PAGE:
When is a rider ready to canter?
A reader commented that students she was teaching at summer camp were pushy about wanting to canter and were unable to assess their own riding ability.
Camp is different
Camp lessons are different than private stable riding lessons in several ways. The kids have a deadline in camp once camp is over they are gone until next year. They want to get it all in before the deadline and because riders are spending their riding and activity time with peers, the competitive genes kick in. No one wants to leave camp feeling inferior to their friends. Add to that most camps end the season with a horse show or a parents day to show what their kids have accomplished. Kids place a lot of expectations on themselves for camp. Parents and friends, out side of camp also have expectations which adds to the pressure.
Rare is the child who is willing to work quietly and steadily toward the good horsemanship goal, especially when they see other kids in their group or other kids in general doing more advanced things. This is particularly pressing if they know how many days are left in their camp time. A lot of kids that ride at camp have to wait until camp the following summer to spend time with horses again.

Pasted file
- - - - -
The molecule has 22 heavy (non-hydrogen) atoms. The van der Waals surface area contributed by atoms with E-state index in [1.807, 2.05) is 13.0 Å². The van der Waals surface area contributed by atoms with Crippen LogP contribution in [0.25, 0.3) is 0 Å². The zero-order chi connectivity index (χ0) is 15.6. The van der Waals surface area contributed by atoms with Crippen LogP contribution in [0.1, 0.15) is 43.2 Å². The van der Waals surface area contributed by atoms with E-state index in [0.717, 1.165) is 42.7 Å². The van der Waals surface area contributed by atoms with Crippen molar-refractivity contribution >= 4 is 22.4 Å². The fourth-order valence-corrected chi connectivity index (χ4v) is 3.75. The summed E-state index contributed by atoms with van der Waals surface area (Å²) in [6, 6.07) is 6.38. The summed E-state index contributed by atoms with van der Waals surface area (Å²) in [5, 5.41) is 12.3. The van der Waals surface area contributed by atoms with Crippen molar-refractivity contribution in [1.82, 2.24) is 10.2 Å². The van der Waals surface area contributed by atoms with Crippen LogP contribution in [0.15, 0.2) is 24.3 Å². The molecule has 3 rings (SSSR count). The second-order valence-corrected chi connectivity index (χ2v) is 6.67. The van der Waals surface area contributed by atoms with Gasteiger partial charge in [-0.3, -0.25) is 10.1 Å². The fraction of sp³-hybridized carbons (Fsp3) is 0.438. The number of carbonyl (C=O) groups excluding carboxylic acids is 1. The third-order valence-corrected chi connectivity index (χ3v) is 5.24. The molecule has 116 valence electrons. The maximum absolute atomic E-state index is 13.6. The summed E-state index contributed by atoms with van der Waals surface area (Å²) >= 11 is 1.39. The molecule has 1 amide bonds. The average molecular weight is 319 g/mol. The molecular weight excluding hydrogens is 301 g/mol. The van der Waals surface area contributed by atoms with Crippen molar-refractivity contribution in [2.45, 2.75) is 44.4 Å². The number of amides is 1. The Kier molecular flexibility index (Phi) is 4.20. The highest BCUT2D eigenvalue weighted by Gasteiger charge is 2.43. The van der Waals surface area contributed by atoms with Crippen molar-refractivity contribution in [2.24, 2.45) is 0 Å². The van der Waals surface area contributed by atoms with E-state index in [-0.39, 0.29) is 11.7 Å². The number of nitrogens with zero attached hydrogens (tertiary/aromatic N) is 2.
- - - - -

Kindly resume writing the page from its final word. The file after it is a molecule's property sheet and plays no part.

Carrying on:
It’s perfectly normally for some kids to want to canter. And it’s perfectly normal for some kids to dread cantering. As an instructor you’ll have kids that seem like all they want to do is canter, other kids who prefer to keep life at a trot, and the third type that look at canter and say,“Eh! I want to Jump”.
When you teach group lessons, which is the most common type of camp lesson, you have to be able to evaluate each student and each student horse combination individually. How well the horse or pony canters is crucial to how successful the student will be. A horse that picks up a nice western type of lope will give confidence to a child, while one that has long strides, a bit of speed, and cuts corners can be scary, leaving a rider with no sense of control. For the purpose of this post I’ll assume that the camp horses are fairly laid back but after a summer in the arena are probably cutting their corners.
What about the kids who are pushing to canter, acting like you, their mere camp riding instructor, is holding them back? I run in to this more with teens than I do kids who are in the single digit age group. Teens believe they are invincible and they have much more to prove to their peers. Jill asked if I could provide a litmus test of sorts, so that students knew what they had to achieve in order to canter and could begin to evaluate themselves, taking the pressure off the instructor.